The UK government is planning to introduce a new law which they are currently calling the Cinderella Law. Under this law neglect of children can get offenders a jail term. This proposal sounds good but has an inbuilt flaw: who is going to complain? Neglect can happen right from the child’s birth. A little child is fully dependent on its parents. So it is hardly likely that the victim is in any position to complain.
Let’s say some relative, friend or neighbor complains. Can you really take a child’s parent/s away? The child knows no security other than its parents – and taking them away is in all likelihood going to cause more pain and harm to the child than the presence of even a bad parent does. On the off-chance that the parents are jailed or penalized, two further questions arise: Who will take the responsibility and care of the child? What is the guarantee that the parent will behave any differently once they return?
Child care and child protection are very tricky problems with no easy solutions.
Recently in Bombay, there was a report about a 15 year old. The school-going girl originally from Uttar Pradesh (UP) was living in Bombay with an older brother and two younger siblings (a brother and a sister). Their father was in their hometown in UP. There was a session about sexual abuse in the girl’s school. Subsequently she confided in a teacher that her older brother was abusing her sexually since she was 13! Wait! It gets worse – she had told this to her father during one of his infrequent visits and he did nothing! That is not all – her abusive brother was the only earning member in the family.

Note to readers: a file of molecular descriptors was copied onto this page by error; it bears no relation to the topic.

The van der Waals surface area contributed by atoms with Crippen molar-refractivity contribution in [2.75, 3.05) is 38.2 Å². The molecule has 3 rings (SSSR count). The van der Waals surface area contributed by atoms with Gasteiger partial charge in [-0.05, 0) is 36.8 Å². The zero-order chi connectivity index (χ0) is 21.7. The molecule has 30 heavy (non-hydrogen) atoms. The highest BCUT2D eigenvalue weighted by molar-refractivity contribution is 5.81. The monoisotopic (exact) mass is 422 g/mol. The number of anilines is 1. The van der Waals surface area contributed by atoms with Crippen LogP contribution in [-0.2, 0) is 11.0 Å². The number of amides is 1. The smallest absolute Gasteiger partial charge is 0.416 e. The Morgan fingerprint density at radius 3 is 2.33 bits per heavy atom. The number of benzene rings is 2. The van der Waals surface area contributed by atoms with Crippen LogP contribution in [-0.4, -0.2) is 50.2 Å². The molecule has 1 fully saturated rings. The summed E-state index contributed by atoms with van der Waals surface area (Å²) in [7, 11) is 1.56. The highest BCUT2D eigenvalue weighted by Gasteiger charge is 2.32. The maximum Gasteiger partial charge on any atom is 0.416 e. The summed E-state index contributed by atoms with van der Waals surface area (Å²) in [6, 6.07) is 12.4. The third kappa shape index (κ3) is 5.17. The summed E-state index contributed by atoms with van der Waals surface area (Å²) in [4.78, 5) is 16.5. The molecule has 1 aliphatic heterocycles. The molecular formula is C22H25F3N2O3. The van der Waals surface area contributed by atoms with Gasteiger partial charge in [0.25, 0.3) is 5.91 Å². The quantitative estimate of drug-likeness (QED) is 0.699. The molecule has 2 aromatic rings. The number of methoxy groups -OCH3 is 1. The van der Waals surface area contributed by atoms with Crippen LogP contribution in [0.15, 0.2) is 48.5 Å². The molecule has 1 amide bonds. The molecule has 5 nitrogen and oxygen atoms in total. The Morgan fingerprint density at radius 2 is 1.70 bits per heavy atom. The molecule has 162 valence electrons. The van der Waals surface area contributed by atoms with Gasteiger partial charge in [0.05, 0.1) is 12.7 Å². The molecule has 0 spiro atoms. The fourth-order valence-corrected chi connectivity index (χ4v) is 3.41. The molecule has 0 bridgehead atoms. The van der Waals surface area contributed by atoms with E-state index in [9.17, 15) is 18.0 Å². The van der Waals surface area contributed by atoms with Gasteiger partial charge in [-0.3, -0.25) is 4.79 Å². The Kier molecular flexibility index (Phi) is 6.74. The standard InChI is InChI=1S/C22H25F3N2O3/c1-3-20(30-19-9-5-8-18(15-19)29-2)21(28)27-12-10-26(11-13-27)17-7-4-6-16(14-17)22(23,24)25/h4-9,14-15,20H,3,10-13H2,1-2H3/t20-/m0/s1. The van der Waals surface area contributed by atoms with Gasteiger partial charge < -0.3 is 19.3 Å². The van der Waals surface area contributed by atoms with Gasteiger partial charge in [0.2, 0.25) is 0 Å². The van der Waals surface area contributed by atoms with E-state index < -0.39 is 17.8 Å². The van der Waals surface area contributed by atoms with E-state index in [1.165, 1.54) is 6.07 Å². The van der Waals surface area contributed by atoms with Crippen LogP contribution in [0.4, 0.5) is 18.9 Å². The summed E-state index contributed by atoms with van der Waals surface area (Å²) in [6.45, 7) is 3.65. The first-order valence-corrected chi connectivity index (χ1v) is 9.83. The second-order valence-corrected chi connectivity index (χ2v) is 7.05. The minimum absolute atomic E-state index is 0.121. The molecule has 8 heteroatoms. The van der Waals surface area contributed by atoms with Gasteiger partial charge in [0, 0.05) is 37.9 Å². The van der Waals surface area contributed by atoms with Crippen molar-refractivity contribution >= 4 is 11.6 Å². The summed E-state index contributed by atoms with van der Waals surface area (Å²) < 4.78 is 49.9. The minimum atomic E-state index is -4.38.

What happened next was that her brother was arrested. Such a demon should be arrested and left to rot in a dungeon. But what will happen to the girl and her two younger siblings? They may be sent to different shelters run by the government and by NGOs? But is that any safer or better? There are stories of physical, mental, emotional and sexual abuse rampant in such shelters almost every single day.
Will this girl and her siblings get a better life or have they gone from the frying pan into the fire? While the older brother should doubtlessly be punished to the maximum extent provided in the legal framework, this girl and her siblings also deserve a life or love, respect and dignity. Who can assure that? Why were they here anyway when their parents were in UP? Should such parents even have a right to have children?
This is a question that needs an answer but has none.
There was that spine-chilling case of an Austrian father who imprisoned his 18 year old daughter in a small cell of a room for decades. In that cell he raped her repeatedly – and she had seven or eight children. Kids who were both, her children and her siblings. That father was more a monster than a father. Did he deserve to ever have a marriage – much less kids?
Can science or State ever promise or ensure the right to love, care, attention, health and security to any child? Any number of laws may be passed and any sort of framework may be established – but this gigantic problem has no answers – if it did, the world would be a much better place.